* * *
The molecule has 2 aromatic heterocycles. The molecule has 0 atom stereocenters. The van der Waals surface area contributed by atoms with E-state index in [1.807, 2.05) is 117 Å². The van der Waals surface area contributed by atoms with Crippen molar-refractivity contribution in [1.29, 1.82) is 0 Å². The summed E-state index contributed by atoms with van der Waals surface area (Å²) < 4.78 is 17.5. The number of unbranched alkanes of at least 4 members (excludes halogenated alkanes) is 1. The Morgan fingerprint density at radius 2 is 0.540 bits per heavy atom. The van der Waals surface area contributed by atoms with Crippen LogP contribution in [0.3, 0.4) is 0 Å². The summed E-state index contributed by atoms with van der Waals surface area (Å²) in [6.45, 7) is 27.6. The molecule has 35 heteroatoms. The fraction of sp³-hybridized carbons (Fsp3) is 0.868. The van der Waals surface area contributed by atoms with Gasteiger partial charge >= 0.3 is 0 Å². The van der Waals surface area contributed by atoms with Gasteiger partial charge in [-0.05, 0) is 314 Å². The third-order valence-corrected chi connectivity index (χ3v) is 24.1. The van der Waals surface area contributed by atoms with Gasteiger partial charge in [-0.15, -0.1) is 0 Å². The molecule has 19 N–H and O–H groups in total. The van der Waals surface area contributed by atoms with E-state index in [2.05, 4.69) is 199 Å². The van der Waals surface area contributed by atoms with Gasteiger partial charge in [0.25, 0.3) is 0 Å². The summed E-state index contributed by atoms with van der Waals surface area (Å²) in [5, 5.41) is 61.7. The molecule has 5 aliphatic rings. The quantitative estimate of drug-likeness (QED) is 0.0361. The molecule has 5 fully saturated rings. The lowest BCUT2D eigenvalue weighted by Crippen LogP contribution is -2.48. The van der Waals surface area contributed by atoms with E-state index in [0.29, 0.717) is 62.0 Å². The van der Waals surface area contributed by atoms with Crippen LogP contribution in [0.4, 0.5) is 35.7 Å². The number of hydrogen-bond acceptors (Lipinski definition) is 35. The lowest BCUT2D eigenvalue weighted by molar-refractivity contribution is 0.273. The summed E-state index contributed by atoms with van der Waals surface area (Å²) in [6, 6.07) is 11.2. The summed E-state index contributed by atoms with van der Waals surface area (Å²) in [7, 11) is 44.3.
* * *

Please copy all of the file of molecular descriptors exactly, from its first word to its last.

The molecule has 2 aromatic heterocycles. The molecule has 0 atom stereocenters. The van der Waals surface area contributed by atoms with E-state index in [1.807, 2.05) is 117 Å². The van der Waals surface area contributed by atoms with Crippen molar-refractivity contribution in [1.29, 1.82) is 0 Å². The summed E-state index contributed by atoms with van der Waals surface area (Å²) < 4.78 is 17.5. The number of unbranched alkanes of at least 4 members (excludes halogenated alkanes) is 1. The Morgan fingerprint density at radius 2 is 0.540 bits per heavy atom. The van der Waals surface area contributed by atoms with Crippen LogP contribution in [0.3, 0.4) is 0 Å². The summed E-state index contributed by atoms with van der Waals surface area (Å²) in [6.45, 7) is 27.6. The molecule has 35 heteroatoms. The fraction of sp³-hybridized carbons (Fsp3) is 0.868. The van der Waals surface area contributed by atoms with Gasteiger partial charge >= 0.3 is 0 Å². The van der Waals surface area contributed by atoms with Gasteiger partial charge in [-0.05, 0) is 314 Å². The third-order valence-corrected chi connectivity index (χ3v) is 24.1. The van der Waals surface area contributed by atoms with Gasteiger partial charge in [-0.15, -0.1) is 0 Å². The molecule has 19 N–H and O–H groups in total. The van der Waals surface area contributed by atoms with E-state index in [2.05, 4.69) is 199 Å². The van der Waals surface area contributed by atoms with Gasteiger partial charge in [0.25, 0.3) is 0 Å². The summed E-state index contributed by atoms with van der Waals surface area (Å²) in [5, 5.41) is 61.7. The molecule has 5 aliphatic rings. The quantitative estimate of drug-likeness (QED) is 0.0361. The molecule has 5 fully saturated rings. The lowest BCUT2D eigenvalue weighted by Crippen LogP contribution is -2.48. The van der Waals surface area contributed by atoms with E-state index in [0.29, 0.717) is 62.0 Å². The van der Waals surface area contributed by atoms with Crippen LogP contribution in [0.4, 0.5) is 35.7 Å². The number of hydrogen-bond acceptors (Lipinski definition) is 35. The lowest BCUT2D eigenvalue weighted by molar-refractivity contribution is 0.273. The summed E-state index contributed by atoms with van der Waals surface area (Å²) in [6, 6.07) is 11.2. The summed E-state index contributed by atoms with van der Waals surface area (Å²) in [7, 11) is 44.3.